A PAWS-itive Perspective

Accomplished production designer Ken MacLeod finds new fulfillment through his flourishing dog training business.



As Ken MacLeod settles onto the stool in his wood shop, there is a distinct air of optimistic ease in his voice. He carries himself with effortless confidence, yet his comportment is also gracious, calm, and composed. “One of the most important lessons that I’ve ever learned is that it’s always best to approach life with an attitude of positivity,” says MacLeod. “That philosophy has served me well, both in my work as a production designer and in my work as a dog trainer.”

MacLeod is a part-time resident of the Green Mountain State who splits his time between his home in Tinmouth, Vermont and his home in Hoboken, New Jersey. Over the past several decades, he has built an established name for himself as a versatile and talented set designer. Throughout the course of his career, MacLeod’s masterfully-conceived sets have appeared in dozens of nationally-broadcast television commercials. They have also served as the backdrops for memorable scenes in high-profile major network television shows, such as NBC’s enduring sketch comedy institution Saturday Night Live (SNL).

MacLeod joined SNL’s production staff in 2014 at the beginning of their 40th season. He has since served as the head production designer for one of their three film production units for the past seven years. His handiwork has played a prominent role in many of the past decade’s most notable pre-filmed SNL sketches and commercial spoofs, such as 2021’s uproarious “Murder Show” song parody. Starring Kate McKinnon, Melissa Villaseñor, Ego Nwodim, Chloe Fineman, and guest star Nick Jonas, the sketch is widely regarded as a standout highlight of SNL’s 46th season.

Working in the hectic field of television film production, MacLeod is constantly confronted with high-stakes situations. According to MacLeod, he has managed to effectively navigate the frantic pressure of his work schedule through a combination of tireless effort, unbreakable focus, and positive thinking. “Working as a set designer for a show like Saturday Night Live is not for the faint of heart,” says MacLeod. “During the season, we get our scripts on Wednesday night. Once we get the scripts, we jump on a call with the directors and writers so that we can understand the scripts better. After the meeting is finished, things kick into high gear on my end. I usually stay up all night designing, because the people who build the sets need to have the drawings ready at the workshop by 7AM on Thursday mornings.”

MacLeod says that while the sets are being built, the design team goes to the stage, where the corresponding scene will be filmed. “We spend several hours
brainstorming about the props and lighting setup that we’re going to need and setting plans in place. Once the set arrives at the stage, it has to be painted and furnished. The painters work all night to make that happen. After the set is painted and the lighting and props are set, the cast comes in to shoot on Friday. When it’s all said and done, everyone is pushed to the point of exhaustion. From my personal experience, things tend to run more smoothly when everyone treats each other positively. Even in the most stressful situations, you’re always going to get the best results when you go out of your way to encourage the people around you and make them feel good about themselves.”

Halfway through his tenure at SNL, MacLeod seized an opportunity to apply the same positive ideology toward his emergent passion for dog training. When MacLeod’s family dog, a beloved Jack Russell Terrier, Mac, passed away in early 2017, it rattled him and his wife, Kimberly Kachougian, to the core. “Mac was such an incredible dog. He was like the greatest friend you could ever have.” When they were ready to adopt another dog, they spent several months researching different breeds and options. They eventually came across an adorable Kooikerhondje named Scooter, who quickly won over their hearts.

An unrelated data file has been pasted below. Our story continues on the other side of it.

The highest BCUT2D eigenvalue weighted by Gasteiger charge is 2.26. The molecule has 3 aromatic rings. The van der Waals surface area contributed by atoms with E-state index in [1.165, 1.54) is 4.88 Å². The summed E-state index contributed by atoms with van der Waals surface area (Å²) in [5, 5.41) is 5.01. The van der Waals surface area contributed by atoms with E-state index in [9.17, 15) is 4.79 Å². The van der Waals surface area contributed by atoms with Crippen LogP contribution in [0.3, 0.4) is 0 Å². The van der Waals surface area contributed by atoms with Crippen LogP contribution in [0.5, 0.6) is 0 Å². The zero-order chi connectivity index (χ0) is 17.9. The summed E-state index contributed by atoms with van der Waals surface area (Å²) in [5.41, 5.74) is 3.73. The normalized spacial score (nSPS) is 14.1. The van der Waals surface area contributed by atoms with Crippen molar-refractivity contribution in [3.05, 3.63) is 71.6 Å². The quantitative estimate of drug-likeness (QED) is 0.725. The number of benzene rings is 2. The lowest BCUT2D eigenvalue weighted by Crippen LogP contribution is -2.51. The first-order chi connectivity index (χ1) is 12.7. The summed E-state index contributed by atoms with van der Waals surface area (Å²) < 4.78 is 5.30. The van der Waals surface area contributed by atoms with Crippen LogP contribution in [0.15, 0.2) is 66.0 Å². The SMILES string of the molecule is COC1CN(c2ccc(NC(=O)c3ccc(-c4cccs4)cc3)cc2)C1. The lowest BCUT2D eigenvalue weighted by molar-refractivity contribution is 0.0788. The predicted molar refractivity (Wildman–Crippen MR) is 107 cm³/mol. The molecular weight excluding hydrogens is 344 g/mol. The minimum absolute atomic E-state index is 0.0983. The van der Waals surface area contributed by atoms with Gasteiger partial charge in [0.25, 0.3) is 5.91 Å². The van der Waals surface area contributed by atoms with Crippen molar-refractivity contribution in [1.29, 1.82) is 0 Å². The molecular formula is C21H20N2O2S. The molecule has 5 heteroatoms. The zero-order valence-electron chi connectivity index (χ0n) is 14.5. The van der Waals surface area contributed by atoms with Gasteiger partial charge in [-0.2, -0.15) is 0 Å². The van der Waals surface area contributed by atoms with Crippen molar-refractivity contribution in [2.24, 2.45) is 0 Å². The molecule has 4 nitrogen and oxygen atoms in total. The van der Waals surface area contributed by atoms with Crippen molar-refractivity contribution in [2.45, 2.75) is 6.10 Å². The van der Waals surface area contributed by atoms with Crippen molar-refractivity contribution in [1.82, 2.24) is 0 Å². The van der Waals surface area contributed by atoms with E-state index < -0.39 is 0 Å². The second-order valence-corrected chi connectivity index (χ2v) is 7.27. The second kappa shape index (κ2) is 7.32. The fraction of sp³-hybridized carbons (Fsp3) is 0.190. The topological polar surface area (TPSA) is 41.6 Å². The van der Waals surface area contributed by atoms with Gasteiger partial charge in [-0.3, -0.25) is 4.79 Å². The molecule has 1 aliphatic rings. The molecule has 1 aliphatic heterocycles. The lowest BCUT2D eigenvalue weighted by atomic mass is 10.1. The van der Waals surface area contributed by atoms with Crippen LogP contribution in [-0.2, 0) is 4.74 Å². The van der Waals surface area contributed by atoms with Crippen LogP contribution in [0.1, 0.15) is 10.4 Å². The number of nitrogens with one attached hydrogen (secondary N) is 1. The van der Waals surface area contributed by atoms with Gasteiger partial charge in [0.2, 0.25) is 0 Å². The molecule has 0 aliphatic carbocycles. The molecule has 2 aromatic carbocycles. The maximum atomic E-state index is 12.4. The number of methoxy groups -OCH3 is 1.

MacLeod says that although Scooter has always been a wonderful dog, he and Kim began to notice that he was exhibiting reactive behavior towards other dogs when he was about six months old. “He started acting very fearfully and aggressively. I knew that something had to change. I didn’t want Scooter living his whole life afraid of other dogs.” MacLeod then made the decision to enroll at a six-month intensive dog training certification program at the Karen Pryor Academy. “It was a very intense training program, but it was one of the best things I’ve ever done. Their program is entirely based on positive reinforcement, so that completely aligned with my philosophy.”

Ken MacLeod enjoys some positive playtime with his Kooikerhondje, Scooter

The time MacLeod spent at the Karen Pryor Academy strengthened his ardent belief in positive reinforcement-based dog training. MacLeod says that negative
reinforcement measures such as prong collars and shock collars are not effective training methods – they simply serve to instill fear in the dogs that wear them. “The heartbreaking thing about prong collars and shock collars is that they teach the dogs who are wearing them absolutely nothing. The way I see it, if you reward your dog for doing the right thing and reinforce the right behaviors positively, you establish a pattern of learning through positive experience. That type of training is going to result in your dog growing up to be happier, healthier, and an overall better companion.”

According to MacLeod, the same principle of positive reinforcement can also have spectacular results when applied to everyday interactions with friends and coworkers. “When I first came on board at SNL, we did a lot of filming at different locations. Many of the people who I worked with in my early years had little to no experience working outside of a staged set at Rockefeller Center. They were out of their element, and many of them were very nervous.”

Cameras capture a hilarious skit at one of Ken MacLeod’s SNL sets

Whenever someone MacLeod was working with on one of the on-location shoots did something wrong, he never criticized them or reprimanded them. He only praised them for what they had done right. By doing so, he was able to create a healthy and strong team that effectively learned from their mistakes. “When you use positive reinforcement with your dogs, you end up with a wonderful dog that adores you,” says MacLeod. “When you use positive reinforcement with your work team, you end up with a crew that stands behind you. I’m not afraid of my dog biting me behind my back, and I’m not afraid of my production team biting me behind my back either.”

Ken MacLeod and his dog, Scooter, enjoy some Southern Vermont sunshine